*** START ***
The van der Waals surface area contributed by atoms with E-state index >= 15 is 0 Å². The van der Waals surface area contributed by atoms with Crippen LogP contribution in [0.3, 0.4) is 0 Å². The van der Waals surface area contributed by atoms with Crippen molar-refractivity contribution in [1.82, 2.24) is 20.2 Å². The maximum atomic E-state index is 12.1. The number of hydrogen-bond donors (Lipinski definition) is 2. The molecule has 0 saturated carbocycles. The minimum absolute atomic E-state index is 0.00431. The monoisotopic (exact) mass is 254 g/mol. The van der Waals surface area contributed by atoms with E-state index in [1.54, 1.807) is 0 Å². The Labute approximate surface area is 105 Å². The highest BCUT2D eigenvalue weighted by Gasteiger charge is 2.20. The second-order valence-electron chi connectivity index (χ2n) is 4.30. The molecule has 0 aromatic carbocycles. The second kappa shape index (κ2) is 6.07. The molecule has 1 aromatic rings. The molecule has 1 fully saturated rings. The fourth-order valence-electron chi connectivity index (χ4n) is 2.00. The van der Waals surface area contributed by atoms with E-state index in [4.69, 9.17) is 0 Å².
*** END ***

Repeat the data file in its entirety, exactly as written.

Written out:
The van der Waals surface area contributed by atoms with E-state index >= 15 is 0 Å². The van der Waals surface area contributed by atoms with Crippen LogP contribution in [0.3, 0.4) is 0 Å². The van der Waals surface area contributed by atoms with Crippen molar-refractivity contribution in [1.82, 2.24) is 20.2 Å². The maximum atomic E-state index is 12.1. The number of hydrogen-bond donors (Lipinski definition) is 2. The molecule has 0 saturated carbocycles. The minimum absolute atomic E-state index is 0.00431. The monoisotopic (exact) mass is 254 g/mol. The van der Waals surface area contributed by atoms with E-state index in [1.54, 1.807) is 0 Å². The Labute approximate surface area is 105 Å². The highest BCUT2D eigenvalue weighted by Gasteiger charge is 2.20. The second-order valence-electron chi connectivity index (χ2n) is 4.30. The molecule has 0 aromatic carbocycles. The second kappa shape index (κ2) is 6.07. The molecule has 1 aromatic rings. The molecule has 1 fully saturated rings. The fourth-order valence-electron chi connectivity index (χ4n) is 2.00. The van der Waals surface area contributed by atoms with E-state index in [4.69, 9.17) is 0 Å².